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July 30, 2005

The Atomic Bomb -- Sixty Years Later

As we approach the sixtieth anniversaray of the atomic bombing of Hiroshima and Nagasaki, I suspect we will see more articles discussing the decision to use the weapon. This morning I've come across two that strike me as grist for the mill.

"Why Truman Dropped the Bomb" author Richard B. Frank offers a persuasive rebuttal of those historians who take a critical or revisionist view of Truman's decision to drop the bomb. In it, he argues that the traditionalist view of the decision is more accurate and better explains why Truman used the bomb.

There are a good many more points that now extend our understanding beyond the debates of 1995. But it is clear that all three of the critics' central premises are wrong. The Japanese did not see their situation as catastrophically hopeless. They were not seeking to surrender, but pursuing a negotiated end to the war that preserved the old order in Japan, not just a figurehead emperor. Finally, thanks to radio intelligence, American leaders, far from knowing that peace was at hand, understood--as one analytical piece in the "Magic" Far East Summary stated in July 1945, after a review of both the military and diplomatic intercepts--that "until the Japanese leaders realize that an invasion can not be repelled, there is little likelihood that they will accept any peace terms satisfactory to the Allies." This cannot be improved upon as a succinct and accurate summary of the military and diplomatic realities of the summer of 1945.

The displacement of the so-called traditionalist view within important segments of American opinion took several decades to accomplish. It will take a similar span of time to displace the critical orthodoxy that arose in the 1960s and prevailed roughly through the 1980s, and replace it with a richer appreciation for the realities of 1945. But the clock is ticking.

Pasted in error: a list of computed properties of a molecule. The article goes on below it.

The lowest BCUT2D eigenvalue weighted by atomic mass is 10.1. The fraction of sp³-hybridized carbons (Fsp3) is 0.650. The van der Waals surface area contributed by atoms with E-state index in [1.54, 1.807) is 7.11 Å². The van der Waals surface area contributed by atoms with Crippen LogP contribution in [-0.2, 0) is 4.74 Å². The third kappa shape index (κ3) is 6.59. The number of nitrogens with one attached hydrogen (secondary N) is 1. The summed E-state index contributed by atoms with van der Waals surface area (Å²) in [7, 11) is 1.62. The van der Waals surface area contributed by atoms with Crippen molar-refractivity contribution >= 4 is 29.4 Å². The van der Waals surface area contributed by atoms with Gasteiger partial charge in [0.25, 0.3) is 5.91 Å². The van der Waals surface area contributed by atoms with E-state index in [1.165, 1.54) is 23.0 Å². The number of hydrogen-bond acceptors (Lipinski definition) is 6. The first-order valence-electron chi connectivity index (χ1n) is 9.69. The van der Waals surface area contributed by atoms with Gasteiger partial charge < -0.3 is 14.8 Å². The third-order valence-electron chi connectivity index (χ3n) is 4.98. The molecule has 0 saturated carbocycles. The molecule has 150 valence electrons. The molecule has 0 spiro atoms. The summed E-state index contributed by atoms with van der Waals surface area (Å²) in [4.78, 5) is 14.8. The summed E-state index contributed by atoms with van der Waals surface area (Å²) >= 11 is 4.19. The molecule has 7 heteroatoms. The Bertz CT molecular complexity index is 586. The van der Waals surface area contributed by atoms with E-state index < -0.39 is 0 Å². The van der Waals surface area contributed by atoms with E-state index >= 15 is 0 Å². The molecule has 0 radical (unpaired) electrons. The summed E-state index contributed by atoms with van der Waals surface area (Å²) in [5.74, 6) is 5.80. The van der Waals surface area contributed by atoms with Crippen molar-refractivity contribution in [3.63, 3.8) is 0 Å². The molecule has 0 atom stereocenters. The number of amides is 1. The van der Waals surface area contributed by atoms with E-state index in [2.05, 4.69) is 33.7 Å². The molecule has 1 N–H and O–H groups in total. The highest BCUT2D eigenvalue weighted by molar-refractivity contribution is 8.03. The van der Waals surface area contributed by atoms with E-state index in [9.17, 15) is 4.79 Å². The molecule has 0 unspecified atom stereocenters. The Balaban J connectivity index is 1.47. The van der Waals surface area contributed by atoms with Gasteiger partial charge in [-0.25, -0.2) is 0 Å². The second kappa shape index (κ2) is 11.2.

In "What would you have done? ", Max Hastings argues that a decision that may be easy to question in hindsight was the one which seemed most reasonable to those charged with making the decisionin 1945.

The decision-makers were men who had grown accustomed to the necessity for cruel judgments. There was overwhelming technological momentum: a titanic effort had been made to create a weapon for which the allies saw themselves as competing with their foes.

After Hiroshima, General Leslie Groves, chief of the Manhattan Project, was almost the only man to succumb to triumphalism. He said: "We have spent $2bn on the greatest scientific gamble in history - we won." Having devoted such resources to the bomb, an extraordinary initiative would have been needed from Truman to arrest its employment.

Those who today find it easy to condemn the architects of Hiroshima sometimes seem to lack humility in recognising the frailties of the decision-makers, mortal men grappling with dilemmas of a magnitude our own generation has been spared.

In August 1945, amid a world sick of death in the cause of defeating evil, allied lives seemed very precious, while the enemy appeared to value neither his own nor those of the innocent. Truman's Hiroshima judgment may seem wrong in the eyes of posterity, but it is easy to understand why it seemed right to most of his contemporaries.

I raise a question with my students each year, one which brings out the stark calculus Truman faced.

"You are the president duing time of war. Your military advisors present you with a weapon that could end the war at the cost of a few hundred thousand enemy civilian lives. Failure to use this weapon will likely cost the lives of up to a million American troops and at least an equal number of enemy lives, both military and civilian. What do you do?"

I've had only one student ever argue against dropping the bomb -- and even then, she questioned how she would be able to justify that decision to the families of a million dead American soldiers.

That is why I really think the question is not "How could Truman justify dropping the bomb?" Rather, the appropriate question is "How could Truman justify NOT dropping the bomb?" And i think the answer is that he could not have justified a negative decision, regardless of what evidence there was of Japanese disarray. He had a primary responsibility to safeguard the lives of American soldiers.





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